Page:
14 August 2014
Increase of pertussis incidence in 2010 to 2012 after 12 years of low circulation in Spain
In Spain, whole cell pertussis vaccination started in 1975, with three doses before the age of 6–7 months. Doses at 15–18 months and 4–6 years were introduced in 1996 and 2001, respectively. Spain switched to an acellular vaccine in 2005. From 1998 to 2009, pertussis incidence rates remained ≤1.5 cases/100,000 inhabitants but increased from 2010 to 7.5 cases/100,000 in 2012. Data from 1998 to 2012 were analysed to assess disease trends and susceptible populations. We defined four epidemic periods: 1998–2001 (reference), 2002–05, 2006–09 and 2010–12. In 2002–05, the incidence rate increased in individuals aged 15–49 years (IRR: 1.41 (95% CI: 1.11–1.78)) and ≥50 years (IRR: 2.78 (95% CI: 1.78–4.33)) and in 2006–09 increased also in infants aged <3 months (IRR: 1.83 (95% CI: 1.60–2.09)). In 2010–12, the incidence rate increased notably in all age groups, with IRRs ranging between 2.5 (95% CI: 2.3–2.8) in 5–9 year-olds and 36.0 (95% CI: 19.4–66.8) in 20–29 year-olds. These results, consistent with the country’s vaccination history, suggest a progressive accumulation of susceptible individuals due to waning immunity after years of low incidence. Further vaccination strategies should be assessed and implemented to prevent pertussis in pre-vaccinated infants, in whom the disease is more severe.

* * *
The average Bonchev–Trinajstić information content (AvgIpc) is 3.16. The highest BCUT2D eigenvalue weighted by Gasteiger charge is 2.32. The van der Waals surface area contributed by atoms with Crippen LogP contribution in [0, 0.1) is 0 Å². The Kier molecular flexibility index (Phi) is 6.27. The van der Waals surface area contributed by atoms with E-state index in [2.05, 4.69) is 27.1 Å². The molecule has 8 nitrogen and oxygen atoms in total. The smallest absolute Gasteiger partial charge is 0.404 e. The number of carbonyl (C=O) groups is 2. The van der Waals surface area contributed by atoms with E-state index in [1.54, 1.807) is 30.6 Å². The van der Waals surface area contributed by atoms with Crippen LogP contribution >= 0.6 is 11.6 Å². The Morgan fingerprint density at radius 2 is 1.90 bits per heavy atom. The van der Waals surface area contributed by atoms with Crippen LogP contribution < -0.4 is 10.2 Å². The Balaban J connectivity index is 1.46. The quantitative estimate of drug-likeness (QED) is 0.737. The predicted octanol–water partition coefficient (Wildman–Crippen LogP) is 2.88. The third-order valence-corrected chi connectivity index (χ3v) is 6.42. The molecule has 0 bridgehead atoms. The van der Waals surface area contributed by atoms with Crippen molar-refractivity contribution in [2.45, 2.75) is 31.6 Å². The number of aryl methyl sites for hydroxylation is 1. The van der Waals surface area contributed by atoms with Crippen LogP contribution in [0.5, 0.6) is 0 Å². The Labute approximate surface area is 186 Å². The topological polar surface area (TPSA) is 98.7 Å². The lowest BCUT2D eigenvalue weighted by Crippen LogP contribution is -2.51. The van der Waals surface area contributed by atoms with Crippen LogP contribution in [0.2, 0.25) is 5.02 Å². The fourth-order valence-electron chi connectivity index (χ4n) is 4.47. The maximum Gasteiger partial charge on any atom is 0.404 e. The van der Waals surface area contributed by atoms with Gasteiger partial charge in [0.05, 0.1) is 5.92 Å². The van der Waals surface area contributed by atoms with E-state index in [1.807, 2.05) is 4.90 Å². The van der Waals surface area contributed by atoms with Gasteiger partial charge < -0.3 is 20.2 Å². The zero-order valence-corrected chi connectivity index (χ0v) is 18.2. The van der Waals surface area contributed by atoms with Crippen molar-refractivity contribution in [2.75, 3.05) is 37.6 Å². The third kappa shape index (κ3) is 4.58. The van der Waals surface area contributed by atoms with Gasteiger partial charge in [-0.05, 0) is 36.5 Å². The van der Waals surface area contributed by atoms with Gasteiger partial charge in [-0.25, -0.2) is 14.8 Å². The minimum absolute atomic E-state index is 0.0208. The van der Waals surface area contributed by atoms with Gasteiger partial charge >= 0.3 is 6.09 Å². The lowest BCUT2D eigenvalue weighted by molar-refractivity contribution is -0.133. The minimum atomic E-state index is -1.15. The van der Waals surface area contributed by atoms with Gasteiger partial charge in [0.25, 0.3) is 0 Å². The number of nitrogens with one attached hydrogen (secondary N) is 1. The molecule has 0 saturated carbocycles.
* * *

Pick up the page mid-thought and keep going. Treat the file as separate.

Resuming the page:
Pertussis, commonly known as whooping cough, is a highly transmissible respiratory infectious disease caused by Bordetella pertussis. Worldwide, it is estimated that there are 30–50 million pertussis cases and 300,000–400,000 deaths due to the disease per year [1,2]. In non-vaccinated populations, pertussis occurs seasonally, with variations in time and place, displaying epidemic cycles of two to five years . The epidemic cycles continue to be observed even when high vaccination coverage (≥90% coverage with three doses in infants ) is achieved, possibly because pertussis vaccination can protect well against severe forms of disease but not so well against infection [5-8]. Although a dramatic decrease in incidence occurs after the introduction of vaccination against pertussis, elimination of the disease has never been achieved, even in countries with decades of high vaccination coverage [3,9,10].